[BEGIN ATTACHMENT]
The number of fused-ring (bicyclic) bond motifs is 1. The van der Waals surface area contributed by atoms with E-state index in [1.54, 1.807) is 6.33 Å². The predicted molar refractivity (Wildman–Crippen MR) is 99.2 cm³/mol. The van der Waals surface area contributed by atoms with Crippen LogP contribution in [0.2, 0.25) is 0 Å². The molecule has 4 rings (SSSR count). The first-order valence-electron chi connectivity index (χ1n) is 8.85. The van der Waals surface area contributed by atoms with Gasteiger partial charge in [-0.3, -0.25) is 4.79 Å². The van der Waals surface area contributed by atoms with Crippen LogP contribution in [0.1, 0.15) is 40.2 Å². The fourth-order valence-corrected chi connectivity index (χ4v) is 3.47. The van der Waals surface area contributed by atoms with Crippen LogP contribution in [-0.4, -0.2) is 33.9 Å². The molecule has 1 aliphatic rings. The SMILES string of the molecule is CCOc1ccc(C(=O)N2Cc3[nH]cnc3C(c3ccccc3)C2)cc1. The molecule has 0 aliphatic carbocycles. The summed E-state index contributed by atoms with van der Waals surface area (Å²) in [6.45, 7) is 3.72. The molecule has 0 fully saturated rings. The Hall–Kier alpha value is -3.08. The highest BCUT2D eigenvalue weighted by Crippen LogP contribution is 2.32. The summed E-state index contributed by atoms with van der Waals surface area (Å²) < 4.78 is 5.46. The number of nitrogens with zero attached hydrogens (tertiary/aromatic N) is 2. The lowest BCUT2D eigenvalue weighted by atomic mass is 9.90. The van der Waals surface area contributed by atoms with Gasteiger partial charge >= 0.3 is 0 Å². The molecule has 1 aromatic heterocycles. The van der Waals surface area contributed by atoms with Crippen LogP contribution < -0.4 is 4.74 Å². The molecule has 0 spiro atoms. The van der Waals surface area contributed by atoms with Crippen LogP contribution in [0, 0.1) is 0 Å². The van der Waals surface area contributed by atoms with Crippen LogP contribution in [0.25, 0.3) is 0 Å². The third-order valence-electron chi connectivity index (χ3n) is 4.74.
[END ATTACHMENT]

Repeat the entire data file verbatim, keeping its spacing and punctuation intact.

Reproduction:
The number of fused-ring (bicyclic) bond motifs is 1. The van der Waals surface area contributed by atoms with E-state index in [1.54, 1.807) is 6.33 Å². The predicted molar refractivity (Wildman–Crippen MR) is 99.2 cm³/mol. The van der Waals surface area contributed by atoms with Crippen LogP contribution in [0.2, 0.25) is 0 Å². The molecule has 4 rings (SSSR count). The first-order valence-electron chi connectivity index (χ1n) is 8.85. The van der Waals surface area contributed by atoms with Gasteiger partial charge in [-0.3, -0.25) is 4.79 Å². The van der Waals surface area contributed by atoms with Crippen LogP contribution in [0.1, 0.15) is 40.2 Å². The fourth-order valence-corrected chi connectivity index (χ4v) is 3.47. The van der Waals surface area contributed by atoms with Crippen LogP contribution in [-0.4, -0.2) is 33.9 Å². The molecule has 1 aliphatic rings. The SMILES string of the molecule is CCOc1ccc(C(=O)N2Cc3[nH]cnc3C(c3ccccc3)C2)cc1. The molecule has 0 aliphatic carbocycles. The summed E-state index contributed by atoms with van der Waals surface area (Å²) in [6.45, 7) is 3.72. The molecule has 0 fully saturated rings. The Hall–Kier alpha value is -3.08. The highest BCUT2D eigenvalue weighted by Crippen LogP contribution is 2.32. The summed E-state index contributed by atoms with van der Waals surface area (Å²) < 4.78 is 5.46. The number of nitrogens with zero attached hydrogens (tertiary/aromatic N) is 2. The lowest BCUT2D eigenvalue weighted by atomic mass is 9.90. The van der Waals surface area contributed by atoms with Gasteiger partial charge >= 0.3 is 0 Å². The molecule has 1 aromatic heterocycles. The van der Waals surface area contributed by atoms with Crippen LogP contribution < -0.4 is 4.74 Å². The molecule has 0 spiro atoms. The van der Waals surface area contributed by atoms with Crippen LogP contribution in [0, 0.1) is 0 Å². The van der Waals surface area contributed by atoms with Crippen LogP contribution in [0.25, 0.3) is 0 Å². The third-order valence-electron chi connectivity index (χ3n) is 4.74.